Phishing with malicious iso files
Phishing emails rely on many methods, such as sending exploit documents or executables. Thankfully, companies have figured out that this is common and implemented file attachment extension blockers, such as preventing external .pdf files and all .exe files.
Above is an example from the ACSC.
Phishing training does now cover this, but what about an iso?
From: "<<Canada Post Delivery>> firstname.lastname@example.org" (likely spoofed) Received: "from compassionate-mahavira.206-221-176-154.plesk.page (mail.mail-server-desk.com [188.8.131.52]) " Date: "Fri, 25 Mar 2022 12:48:40 +0000" Subject: "Delivery Updated" Attachment: "Attachment.iso"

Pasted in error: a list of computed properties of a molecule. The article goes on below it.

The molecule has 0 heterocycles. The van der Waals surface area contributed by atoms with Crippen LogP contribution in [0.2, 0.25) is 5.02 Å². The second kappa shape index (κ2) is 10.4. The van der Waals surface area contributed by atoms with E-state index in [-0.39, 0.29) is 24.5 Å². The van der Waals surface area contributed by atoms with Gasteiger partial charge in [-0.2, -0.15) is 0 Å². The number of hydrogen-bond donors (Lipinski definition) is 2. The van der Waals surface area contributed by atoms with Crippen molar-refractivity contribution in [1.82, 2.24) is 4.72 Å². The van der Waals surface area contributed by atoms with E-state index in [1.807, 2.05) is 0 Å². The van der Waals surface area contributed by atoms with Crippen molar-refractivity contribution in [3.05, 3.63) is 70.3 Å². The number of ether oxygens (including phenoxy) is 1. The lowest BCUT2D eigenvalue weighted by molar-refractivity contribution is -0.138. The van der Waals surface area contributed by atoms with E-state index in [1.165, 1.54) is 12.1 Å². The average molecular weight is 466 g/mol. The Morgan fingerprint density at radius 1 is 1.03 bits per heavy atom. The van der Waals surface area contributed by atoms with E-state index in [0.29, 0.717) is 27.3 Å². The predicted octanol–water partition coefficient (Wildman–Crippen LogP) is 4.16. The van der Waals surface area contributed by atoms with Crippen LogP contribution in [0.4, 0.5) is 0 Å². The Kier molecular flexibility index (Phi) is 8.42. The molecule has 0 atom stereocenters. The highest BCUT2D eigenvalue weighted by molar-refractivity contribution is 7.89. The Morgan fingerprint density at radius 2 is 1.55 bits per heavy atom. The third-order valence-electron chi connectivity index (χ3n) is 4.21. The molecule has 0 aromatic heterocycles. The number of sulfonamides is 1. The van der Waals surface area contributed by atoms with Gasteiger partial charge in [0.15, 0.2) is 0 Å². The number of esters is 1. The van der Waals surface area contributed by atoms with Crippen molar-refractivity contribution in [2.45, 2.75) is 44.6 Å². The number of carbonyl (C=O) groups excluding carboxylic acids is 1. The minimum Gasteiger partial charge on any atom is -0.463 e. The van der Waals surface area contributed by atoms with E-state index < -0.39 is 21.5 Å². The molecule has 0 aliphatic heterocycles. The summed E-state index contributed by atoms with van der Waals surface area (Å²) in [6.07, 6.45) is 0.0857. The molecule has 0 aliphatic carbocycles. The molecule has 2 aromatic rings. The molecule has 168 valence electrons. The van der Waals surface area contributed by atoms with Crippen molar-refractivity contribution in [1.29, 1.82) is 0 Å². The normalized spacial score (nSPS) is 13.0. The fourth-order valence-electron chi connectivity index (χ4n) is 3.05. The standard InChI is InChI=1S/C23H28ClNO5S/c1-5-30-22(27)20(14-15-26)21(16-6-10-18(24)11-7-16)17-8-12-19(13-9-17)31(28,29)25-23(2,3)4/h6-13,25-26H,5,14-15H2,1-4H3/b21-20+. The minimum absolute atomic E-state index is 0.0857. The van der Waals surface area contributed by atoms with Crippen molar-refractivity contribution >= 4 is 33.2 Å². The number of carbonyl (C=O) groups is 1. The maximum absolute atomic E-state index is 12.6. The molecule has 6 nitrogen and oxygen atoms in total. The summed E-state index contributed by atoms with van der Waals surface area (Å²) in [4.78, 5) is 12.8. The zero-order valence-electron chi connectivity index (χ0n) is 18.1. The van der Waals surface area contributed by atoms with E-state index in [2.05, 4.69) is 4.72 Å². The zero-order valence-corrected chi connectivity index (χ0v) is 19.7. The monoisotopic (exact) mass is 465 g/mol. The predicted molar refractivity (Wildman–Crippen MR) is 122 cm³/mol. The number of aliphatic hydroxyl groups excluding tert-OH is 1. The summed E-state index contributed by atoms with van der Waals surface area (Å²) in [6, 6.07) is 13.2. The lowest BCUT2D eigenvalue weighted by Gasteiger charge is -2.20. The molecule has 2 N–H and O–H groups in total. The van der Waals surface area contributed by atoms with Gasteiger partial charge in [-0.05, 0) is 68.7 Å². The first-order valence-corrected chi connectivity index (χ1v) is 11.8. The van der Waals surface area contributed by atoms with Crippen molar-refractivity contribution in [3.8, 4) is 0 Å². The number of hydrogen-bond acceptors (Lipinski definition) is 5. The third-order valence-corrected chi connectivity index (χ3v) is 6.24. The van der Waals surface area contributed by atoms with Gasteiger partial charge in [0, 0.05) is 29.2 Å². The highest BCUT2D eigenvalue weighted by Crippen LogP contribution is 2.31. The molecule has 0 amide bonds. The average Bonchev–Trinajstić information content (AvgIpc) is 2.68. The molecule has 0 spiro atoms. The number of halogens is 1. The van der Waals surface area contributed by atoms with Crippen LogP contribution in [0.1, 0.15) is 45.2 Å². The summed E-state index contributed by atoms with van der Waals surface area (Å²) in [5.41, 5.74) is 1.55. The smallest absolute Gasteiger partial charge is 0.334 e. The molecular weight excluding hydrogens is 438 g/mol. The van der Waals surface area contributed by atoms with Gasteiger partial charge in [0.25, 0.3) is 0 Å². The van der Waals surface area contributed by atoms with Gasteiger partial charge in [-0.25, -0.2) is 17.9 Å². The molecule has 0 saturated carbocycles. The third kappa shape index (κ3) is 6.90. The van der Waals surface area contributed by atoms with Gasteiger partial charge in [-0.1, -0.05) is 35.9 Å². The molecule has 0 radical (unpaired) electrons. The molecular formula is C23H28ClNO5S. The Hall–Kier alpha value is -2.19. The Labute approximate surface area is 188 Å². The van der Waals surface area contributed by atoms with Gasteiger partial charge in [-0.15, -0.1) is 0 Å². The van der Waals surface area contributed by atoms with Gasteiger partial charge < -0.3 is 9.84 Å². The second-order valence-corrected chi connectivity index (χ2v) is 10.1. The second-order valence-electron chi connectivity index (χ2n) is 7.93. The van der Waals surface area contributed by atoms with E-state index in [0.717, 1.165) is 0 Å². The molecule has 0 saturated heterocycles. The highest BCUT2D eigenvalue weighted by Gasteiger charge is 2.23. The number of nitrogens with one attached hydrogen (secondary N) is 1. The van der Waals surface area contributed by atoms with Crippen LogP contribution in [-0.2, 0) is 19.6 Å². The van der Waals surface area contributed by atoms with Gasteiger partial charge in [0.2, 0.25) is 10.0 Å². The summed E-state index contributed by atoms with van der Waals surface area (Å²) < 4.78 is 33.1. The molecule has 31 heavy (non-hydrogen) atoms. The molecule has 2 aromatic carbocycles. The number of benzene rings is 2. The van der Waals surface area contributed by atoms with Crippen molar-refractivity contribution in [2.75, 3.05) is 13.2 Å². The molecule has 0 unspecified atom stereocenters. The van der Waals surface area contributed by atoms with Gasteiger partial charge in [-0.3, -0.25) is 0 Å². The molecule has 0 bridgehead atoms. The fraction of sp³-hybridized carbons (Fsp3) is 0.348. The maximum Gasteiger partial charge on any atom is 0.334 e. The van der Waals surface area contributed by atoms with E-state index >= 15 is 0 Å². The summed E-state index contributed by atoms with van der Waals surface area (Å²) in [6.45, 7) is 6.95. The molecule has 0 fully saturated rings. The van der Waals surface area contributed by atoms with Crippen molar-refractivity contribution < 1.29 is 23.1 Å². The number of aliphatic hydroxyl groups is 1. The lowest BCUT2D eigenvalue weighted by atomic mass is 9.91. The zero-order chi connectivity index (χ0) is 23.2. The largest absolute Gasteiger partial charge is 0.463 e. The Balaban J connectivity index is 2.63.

Windows makes it very easy to interact with .iso files, double clicking automatically makes it mount and show the disk image.
Hopefully the target at this point would notice that it is a .exe, but the classic word icon may fool them.
This writeup hasn’t been technical, but it needs to be recognised that simple methods can bypass email safety rules, and users need to be trained for this rather than putting up minimal safety nets.